The pot is already 18.5 BB at this time as opposed to 12.5 BB in the case when you opened limped. It is obvious that raising gives you a higher chance to increase your pot than limping would.
Internet poker limping
Do you recall the book you once read where the author advised against ever poker limping? That’s because a large portion of them guys play poker mostly online and have learned the hard way that limping is useless when playing poker there. It’s advisable to give up on any dreams of opening limping or falling behind if you’re playing online. The explanation is very straightforward: Internet players are notoriously aggressive, and it just so happens that aggressive play is the most effective technique to penalize limpers.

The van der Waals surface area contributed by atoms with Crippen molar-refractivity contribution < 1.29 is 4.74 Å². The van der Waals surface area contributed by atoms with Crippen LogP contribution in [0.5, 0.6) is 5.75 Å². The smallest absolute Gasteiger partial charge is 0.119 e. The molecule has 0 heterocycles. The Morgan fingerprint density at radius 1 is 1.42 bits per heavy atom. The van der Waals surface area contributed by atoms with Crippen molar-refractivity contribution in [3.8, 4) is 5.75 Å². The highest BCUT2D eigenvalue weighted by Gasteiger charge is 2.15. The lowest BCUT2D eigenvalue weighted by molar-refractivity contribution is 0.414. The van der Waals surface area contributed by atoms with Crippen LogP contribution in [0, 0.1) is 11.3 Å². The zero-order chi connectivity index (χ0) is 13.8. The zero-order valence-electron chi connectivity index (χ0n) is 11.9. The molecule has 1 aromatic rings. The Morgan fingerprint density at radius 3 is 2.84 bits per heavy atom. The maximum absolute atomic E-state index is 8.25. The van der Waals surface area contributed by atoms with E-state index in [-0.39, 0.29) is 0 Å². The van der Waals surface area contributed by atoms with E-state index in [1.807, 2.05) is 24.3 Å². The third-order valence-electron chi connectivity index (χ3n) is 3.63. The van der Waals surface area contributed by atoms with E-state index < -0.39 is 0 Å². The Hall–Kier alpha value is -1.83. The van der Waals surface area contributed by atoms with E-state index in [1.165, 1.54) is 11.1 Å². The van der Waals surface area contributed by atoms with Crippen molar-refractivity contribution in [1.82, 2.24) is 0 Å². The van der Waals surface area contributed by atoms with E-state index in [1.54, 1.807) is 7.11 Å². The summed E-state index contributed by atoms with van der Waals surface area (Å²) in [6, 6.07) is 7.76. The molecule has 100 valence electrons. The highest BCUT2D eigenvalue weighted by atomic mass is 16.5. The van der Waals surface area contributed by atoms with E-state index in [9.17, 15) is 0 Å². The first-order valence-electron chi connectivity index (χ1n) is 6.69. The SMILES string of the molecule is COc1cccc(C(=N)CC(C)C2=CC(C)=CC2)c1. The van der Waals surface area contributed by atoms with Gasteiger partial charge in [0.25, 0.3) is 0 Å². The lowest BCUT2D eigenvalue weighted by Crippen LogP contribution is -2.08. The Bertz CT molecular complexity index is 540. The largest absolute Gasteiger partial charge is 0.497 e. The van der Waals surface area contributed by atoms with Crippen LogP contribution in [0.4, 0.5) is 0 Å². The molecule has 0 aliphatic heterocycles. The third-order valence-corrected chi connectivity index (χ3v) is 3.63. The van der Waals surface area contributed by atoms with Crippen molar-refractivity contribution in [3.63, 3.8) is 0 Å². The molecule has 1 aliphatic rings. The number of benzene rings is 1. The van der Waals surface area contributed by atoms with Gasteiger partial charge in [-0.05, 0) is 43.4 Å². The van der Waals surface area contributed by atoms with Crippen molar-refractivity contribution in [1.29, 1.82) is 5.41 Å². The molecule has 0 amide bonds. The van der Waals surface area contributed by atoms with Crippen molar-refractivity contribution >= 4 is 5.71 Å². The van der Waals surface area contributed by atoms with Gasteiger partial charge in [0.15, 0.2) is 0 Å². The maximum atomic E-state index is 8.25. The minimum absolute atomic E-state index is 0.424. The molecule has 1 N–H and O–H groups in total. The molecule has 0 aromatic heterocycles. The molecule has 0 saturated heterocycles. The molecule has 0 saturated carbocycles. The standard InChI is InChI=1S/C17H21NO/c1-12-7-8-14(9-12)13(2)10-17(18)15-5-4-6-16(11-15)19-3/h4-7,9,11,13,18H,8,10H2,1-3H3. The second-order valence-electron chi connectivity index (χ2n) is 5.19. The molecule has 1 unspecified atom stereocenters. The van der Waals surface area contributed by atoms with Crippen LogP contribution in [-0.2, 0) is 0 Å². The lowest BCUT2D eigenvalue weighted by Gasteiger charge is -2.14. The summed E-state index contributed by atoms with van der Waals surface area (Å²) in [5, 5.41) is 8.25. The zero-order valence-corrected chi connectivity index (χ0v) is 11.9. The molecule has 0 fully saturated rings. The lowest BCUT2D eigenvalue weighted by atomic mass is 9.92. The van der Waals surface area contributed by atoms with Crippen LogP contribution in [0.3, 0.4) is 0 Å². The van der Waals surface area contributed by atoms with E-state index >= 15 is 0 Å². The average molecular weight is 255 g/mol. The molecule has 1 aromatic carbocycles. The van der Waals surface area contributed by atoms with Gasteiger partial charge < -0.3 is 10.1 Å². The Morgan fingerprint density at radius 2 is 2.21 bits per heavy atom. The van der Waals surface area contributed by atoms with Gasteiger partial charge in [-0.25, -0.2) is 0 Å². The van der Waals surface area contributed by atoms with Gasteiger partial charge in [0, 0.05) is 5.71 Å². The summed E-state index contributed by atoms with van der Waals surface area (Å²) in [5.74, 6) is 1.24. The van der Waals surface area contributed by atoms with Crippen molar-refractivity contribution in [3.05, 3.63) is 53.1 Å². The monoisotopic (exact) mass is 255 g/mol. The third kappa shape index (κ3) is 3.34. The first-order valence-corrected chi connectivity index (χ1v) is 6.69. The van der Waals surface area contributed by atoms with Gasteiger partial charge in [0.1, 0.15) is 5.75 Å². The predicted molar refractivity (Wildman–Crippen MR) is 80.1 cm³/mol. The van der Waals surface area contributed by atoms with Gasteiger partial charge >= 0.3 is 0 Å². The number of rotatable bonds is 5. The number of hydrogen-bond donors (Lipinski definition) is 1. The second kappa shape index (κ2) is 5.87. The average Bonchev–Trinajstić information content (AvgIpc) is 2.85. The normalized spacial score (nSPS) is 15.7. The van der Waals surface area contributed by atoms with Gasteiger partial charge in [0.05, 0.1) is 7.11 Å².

The purpose of an open limp is to inexpensively view the flop, but if you are raised, you will be compelled to either raise or fold, making your limp useless. It’s advisable to fully avoid it because online poker players are more willing to attack limpers.
Are you able to Limp from Small Blind?
One position where it is absolutely OK to slouch is the little blind. After the flop, it’s obviously not the best position to be in, but you can live with that since you frequently earn high pot odds in multiway poker limping pots.
Thus it would make sense to try and see the flop with your respectable hand. Therefore, you should refrain from making bad hands like J6. The right hands to play include A4, and Q8.